• Evaluate whether it is currently possible to interview all cases, list all contacts, notify all contacts, and monitor all contacts throughout their quarantine. Review current surveillance data to assess whether this is possible with currently available staff. This is a question to return to often as there may be factors that increase capacity (e.g., recruitment and training of more staff) and factors that may increase demand (e.g., increased transmission, shifting hot spots). In most settings, contact tracing programs have been able to scale their efforts during epidemiological scenario 2 of the pandemic (see below), however adaptations may be required in many settings such as those in scenarios 3 and 4.As case counts increase, more clusters are confirmed, and cases are reported in more geographic locations, resources may become strained – it may be necessary to prioritize activities to optimize resources and ensure they are used to maximum efficiency (e.g., interrupting as many transmission chains as feasible with available resources). During scenario 4 of the pandemic – during which widespread local transmission is reported – many jurisdictions may only be focused on the highest priority cases and contacts (e.g., those in institutionalized settings, health care settings, or other settings with the potential to be super-spreader events).Plans for adaptation during scenarios 2-3 should be put in place in all settings in case a jurisdiction notices decreased performance in contact tracing metrics prior to widespread community transmission. Regardless of contact tracing infrastructure and epidemiological scenario, cases should be encouraged to self-notify household members and other close contacts of their positive test result and encourage the close contacts to quarantine and get tested if they develop symptoms (see “Can case-driven notification be used”  below).

The seven epidemiological scenariosexternal icon of the pandemic proposed by WHO are as follows, but scenarios may be different within a country:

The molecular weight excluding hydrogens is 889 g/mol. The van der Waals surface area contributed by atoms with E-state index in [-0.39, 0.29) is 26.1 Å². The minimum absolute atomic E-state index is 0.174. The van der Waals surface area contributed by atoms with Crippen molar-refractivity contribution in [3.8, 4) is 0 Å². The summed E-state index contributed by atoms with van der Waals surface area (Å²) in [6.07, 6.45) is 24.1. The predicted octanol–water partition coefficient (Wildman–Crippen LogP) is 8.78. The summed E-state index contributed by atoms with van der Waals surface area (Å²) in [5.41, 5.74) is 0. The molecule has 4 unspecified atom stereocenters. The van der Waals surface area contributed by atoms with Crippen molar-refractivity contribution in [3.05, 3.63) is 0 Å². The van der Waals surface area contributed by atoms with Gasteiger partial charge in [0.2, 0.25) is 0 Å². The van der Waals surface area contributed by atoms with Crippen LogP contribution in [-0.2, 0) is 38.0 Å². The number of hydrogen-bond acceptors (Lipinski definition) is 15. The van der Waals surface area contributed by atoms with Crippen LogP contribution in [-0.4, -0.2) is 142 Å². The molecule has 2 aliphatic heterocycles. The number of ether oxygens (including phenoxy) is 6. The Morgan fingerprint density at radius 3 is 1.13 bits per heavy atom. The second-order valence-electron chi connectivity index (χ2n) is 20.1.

• Scenario 1: no cases;
    • Scenario 2: sporadic cases;
    • Scenario 3: clusters;
    • Scenarios 4-7: community transmission (4 subcategories – low, moderate, high, and very high incidence).

If it is not possible to list, notify, and monitor all contacts, consider the following adaptations:

  • When can source investigation be conducted? Source investigation (also known as “backward contact tracing”) facilitates case finding, by working through the network of interactions and activities of a person diagnosed with COVID-19, to identify potential sources of infection (e.g., people, places, events), often uncovering source cases or secondary cases who may be undiagnosed (See Figure 2). Due to this focus, source investigation is applicable throughout the pandemic. It is valuable when jurisdictions scale back on individual case investigation and prioritize prevention of outbreaks and clusters. Source investigation is also useful when cases decline significantly and the focus shifts to identify the remaining cases or sources of group transmission.Investigators may ask infected persons if they attended any events or gatherings in the 14 days before symptom onset or specimen collection, prioritizing 2-7 days beforehand. If such events or gatherings are identified, it may be possible to identify others who attended the same events or gatherings. If other attendees have been diagnosed with SARS-CoV-2, the event can be identified as a potential source of infection. Once a cluster is identified through source investigation, others who were exposed to the cluster can be traced to quarantine or isolate them as appropriate. Standard case investigation and contact tracing can be pursued regardless of whether source investigation identifies a large event as a potential source of infection for a case of COVID-19. It should be noted that a source of infection may not be identifiable for every case, especially during periods of widespread community transmission.
  • Can cases be prioritized for investigation? Data from case or laboratory reports may be used to prioritize cases for investigation by determining if an individual has been diagnosed within the last six days; has the potential for transmission to many people or is part of an outbreak in a congregate setting; and are at risk for severe illness. Priority variables that can provide this information include date of symptom onset, occupation, place of residence, and medical history indicating presence of underlying conditions. Date of symptom onset can facilitate identification of persons whose contacts may have recently been infected. Occupation may indicate whether the person spends time in a congregate setting and place of residence can facilitate identification of geographic clustering. Presence of underlying conditions can indicate people at risk of severe illness who may need linkage to home-based care and pulse oximetry services, field hospitals, or higher-level care.

Figure 2. Summary of source investigation

Figure summarizing COVID-19: Contact Tracing Source Investigation